“Listen, dude,” Rizzuto said. “I’m ecstatic.”
Rizzuto grew up in Rocky Hill and moved to Las Vegas in 1999 at age 21 — with $4,000 in cash and suitcase full of belongings — to pursue his dream of being a handicapper. He remained there over the years and moved back to Connecticut a few weeks ago.
“This is all I do,” Rizzuto said. “I’m a handicapper. This is the whole reason I’m back here, because I can now live with my family and do what I did in Vegas, which is legally move money betting sports and know I’m going to get paid when I win.
“The best part is, we can buy the ticket. I have a father in his 70s and we’ve got a lot of friends who gamble. I don’t want to download apps and go through technology. I want to come in, put a couple grand down, whatever I’m betting, and I want to see the ticket. I’m going to leave with it and when I win I’m going to come back in and cash it. I don’t want to worry about stuff getting lost on the computer, Internet, Apple or … jeez, where you can’t get a line and it freezes for an hour.”
Connecticut will cash in on this venture. The state will tax sports betting at 13.75 percent, and online casino gaming even higher, and is guaranteed hundreds of millions of dollars over the next 10 years through deals with the tribes and the Connecticut Lottery, the third operating arm in the equation.
“We got this passed after some negotiation in May and here we are just four months later casting the first bet,” Lamont told a crowd of maybe 150. “I think that’s faster than you’ve seen than any other state in the country, and that’s what we like to do. We like to sit down with friends, have constructive negotiations, sign a deal, move forward and get it done. We’re getting it done for the people of Connecticut.”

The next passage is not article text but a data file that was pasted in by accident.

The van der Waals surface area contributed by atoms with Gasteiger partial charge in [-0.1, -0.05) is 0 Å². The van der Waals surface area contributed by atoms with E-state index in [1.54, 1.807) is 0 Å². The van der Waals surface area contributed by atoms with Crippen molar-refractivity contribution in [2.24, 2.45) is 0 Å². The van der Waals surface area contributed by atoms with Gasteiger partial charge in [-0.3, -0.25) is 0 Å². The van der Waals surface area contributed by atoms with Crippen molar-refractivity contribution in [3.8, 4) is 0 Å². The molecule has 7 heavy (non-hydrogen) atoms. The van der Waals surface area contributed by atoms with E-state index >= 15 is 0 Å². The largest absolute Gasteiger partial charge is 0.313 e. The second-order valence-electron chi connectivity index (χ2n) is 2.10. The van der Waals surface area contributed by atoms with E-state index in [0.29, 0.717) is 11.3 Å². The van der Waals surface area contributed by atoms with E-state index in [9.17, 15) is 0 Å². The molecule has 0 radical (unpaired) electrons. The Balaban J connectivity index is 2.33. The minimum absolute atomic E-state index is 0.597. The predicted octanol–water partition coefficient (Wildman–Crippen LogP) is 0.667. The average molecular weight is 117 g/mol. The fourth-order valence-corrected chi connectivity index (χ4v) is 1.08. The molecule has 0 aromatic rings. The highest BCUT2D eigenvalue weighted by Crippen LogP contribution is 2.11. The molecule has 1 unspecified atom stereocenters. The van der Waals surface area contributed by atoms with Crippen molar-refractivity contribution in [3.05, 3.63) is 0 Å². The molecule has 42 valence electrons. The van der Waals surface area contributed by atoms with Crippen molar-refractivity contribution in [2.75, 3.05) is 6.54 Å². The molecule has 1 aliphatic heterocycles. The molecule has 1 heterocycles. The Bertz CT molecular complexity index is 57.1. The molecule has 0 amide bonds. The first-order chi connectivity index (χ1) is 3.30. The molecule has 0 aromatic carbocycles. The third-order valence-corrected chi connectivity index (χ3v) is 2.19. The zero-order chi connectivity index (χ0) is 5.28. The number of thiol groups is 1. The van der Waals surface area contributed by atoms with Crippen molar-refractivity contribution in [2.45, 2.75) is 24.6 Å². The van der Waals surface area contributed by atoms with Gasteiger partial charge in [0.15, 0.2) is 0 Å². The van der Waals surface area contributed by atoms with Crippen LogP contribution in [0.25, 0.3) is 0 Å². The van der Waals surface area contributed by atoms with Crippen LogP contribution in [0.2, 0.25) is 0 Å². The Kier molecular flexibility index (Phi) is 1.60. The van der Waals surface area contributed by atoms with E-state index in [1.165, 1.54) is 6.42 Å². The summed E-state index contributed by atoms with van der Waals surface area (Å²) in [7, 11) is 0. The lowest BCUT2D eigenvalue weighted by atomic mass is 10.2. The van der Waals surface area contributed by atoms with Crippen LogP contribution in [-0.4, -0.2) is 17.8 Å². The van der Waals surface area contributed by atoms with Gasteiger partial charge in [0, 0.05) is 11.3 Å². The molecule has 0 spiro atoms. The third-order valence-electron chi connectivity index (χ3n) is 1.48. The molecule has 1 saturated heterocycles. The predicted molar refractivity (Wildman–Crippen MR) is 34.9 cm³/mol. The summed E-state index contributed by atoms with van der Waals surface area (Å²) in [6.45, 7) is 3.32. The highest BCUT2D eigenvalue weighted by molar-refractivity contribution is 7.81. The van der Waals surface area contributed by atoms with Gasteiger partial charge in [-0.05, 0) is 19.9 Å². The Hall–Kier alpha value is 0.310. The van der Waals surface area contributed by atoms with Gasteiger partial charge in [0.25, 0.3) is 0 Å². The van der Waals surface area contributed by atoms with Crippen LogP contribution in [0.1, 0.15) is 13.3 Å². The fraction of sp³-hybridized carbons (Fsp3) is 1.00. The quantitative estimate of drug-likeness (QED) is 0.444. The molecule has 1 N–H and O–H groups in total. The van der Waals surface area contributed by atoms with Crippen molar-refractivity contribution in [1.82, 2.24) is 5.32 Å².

Lamont spoke for about two minutes before placing a $50 wager on Mohegan’s own Connecticut Sun, a 7.5-point favorite over the Chicago Sky in a WNBA playoff game to take place later Thursday.
Former NFL players Darius Butler and Wayne Chrebet, each affiliated with FanDuel, were on hand. Butler, who played at UConn before a nine-year NFL career with the Patriots, Panthers and Colts, bet on the Patriots to beat the Bucs in Tom Brady’s Sunday return to Foxborough.
“I’m confident, slightly,” Butler said. “I’m betting against Tom Brady. I’m never confident betting against Tom Brady.”
The entire scene at this point — a crowded scrum with lots of movement and few masks — was like something from the sidewalk of a movie premier, pretty glamorous. Sun president Jen Rizzotti was around. A stage was set up for TV news crews and their cameras. There was the ribbon cutting, and then Lamont’s wager.
“Money in the bank,” he said, holding his ticket and turning back to the crowd.
Soon, this was all gone. Back to the normal scene and the normal casino people, who now have infinite options on the sports wagering front — point spreads, money lines, futures, team over/unders, individual over/unders, props, parlays, teasers, you name it.
The construction of Mohegan’s permanent sportsbook is expected to be completed by late-January. It will be an 11,000 square-foot facility to house an operation that will create 100 jobs and numerous others in areas of support. There will be a 140-foot video wall, lounge seating, VIP areas, bar, restaurant, the works.
Others just need a window, a betting slip and little else.
Rizzuto, still waiting for an odds sheet, called his father, Anthony.
“Dad, it’s legit,” he said excitedly, pacing in circles and describing the sportsbook scene. “It’s the real deal. Did you go to the bank?”
This content was originally published here.